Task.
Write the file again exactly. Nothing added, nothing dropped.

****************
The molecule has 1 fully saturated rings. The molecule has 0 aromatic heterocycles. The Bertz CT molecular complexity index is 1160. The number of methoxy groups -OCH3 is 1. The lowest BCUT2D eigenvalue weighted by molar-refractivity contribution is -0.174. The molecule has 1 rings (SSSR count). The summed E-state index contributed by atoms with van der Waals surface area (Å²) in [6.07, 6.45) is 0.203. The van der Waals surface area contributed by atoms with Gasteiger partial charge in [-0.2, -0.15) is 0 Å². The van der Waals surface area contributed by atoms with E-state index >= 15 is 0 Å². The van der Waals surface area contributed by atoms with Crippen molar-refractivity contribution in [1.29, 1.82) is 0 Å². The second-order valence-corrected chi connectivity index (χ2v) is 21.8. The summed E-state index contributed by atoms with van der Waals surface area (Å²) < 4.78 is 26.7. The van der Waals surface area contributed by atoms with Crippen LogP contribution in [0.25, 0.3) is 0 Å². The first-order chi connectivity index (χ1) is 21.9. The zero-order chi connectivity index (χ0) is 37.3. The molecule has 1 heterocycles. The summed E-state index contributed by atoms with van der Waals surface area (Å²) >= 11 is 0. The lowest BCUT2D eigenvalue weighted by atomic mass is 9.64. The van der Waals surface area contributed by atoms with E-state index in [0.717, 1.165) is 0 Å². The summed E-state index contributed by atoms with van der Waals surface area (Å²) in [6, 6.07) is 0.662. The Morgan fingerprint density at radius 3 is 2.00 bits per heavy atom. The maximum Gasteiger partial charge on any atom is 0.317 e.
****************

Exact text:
The molecule has 1 fully saturated rings. The molecule has 0 aromatic heterocycles. The Bertz CT molecular complexity index is 1160. The number of methoxy groups -OCH3 is 1. The lowest BCUT2D eigenvalue weighted by molar-refractivity contribution is -0.174. The molecule has 1 rings (SSSR count). The summed E-state index contributed by atoms with van der Waals surface area (Å²) in [6.07, 6.45) is 0.203. The van der Waals surface area contributed by atoms with Gasteiger partial charge in [-0.2, -0.15) is 0 Å². The van der Waals surface area contributed by atoms with E-state index >= 15 is 0 Å². The van der Waals surface area contributed by atoms with Crippen molar-refractivity contribution in [1.29, 1.82) is 0 Å². The second-order valence-corrected chi connectivity index (χ2v) is 21.8. The summed E-state index contributed by atoms with van der Waals surface area (Å²) < 4.78 is 26.7. The van der Waals surface area contributed by atoms with Crippen LogP contribution in [0.25, 0.3) is 0 Å². The first-order chi connectivity index (χ1) is 21.9. The zero-order chi connectivity index (χ0) is 37.3. The molecule has 1 heterocycles. The summed E-state index contributed by atoms with van der Waals surface area (Å²) >= 11 is 0. The lowest BCUT2D eigenvalue weighted by atomic mass is 9.64. The van der Waals surface area contributed by atoms with E-state index in [0.717, 1.165) is 0 Å². The summed E-state index contributed by atoms with van der Waals surface area (Å²) in [6, 6.07) is 0.662. The Morgan fingerprint density at radius 3 is 2.00 bits per heavy atom. The maximum Gasteiger partial charge on any atom is 0.317 e.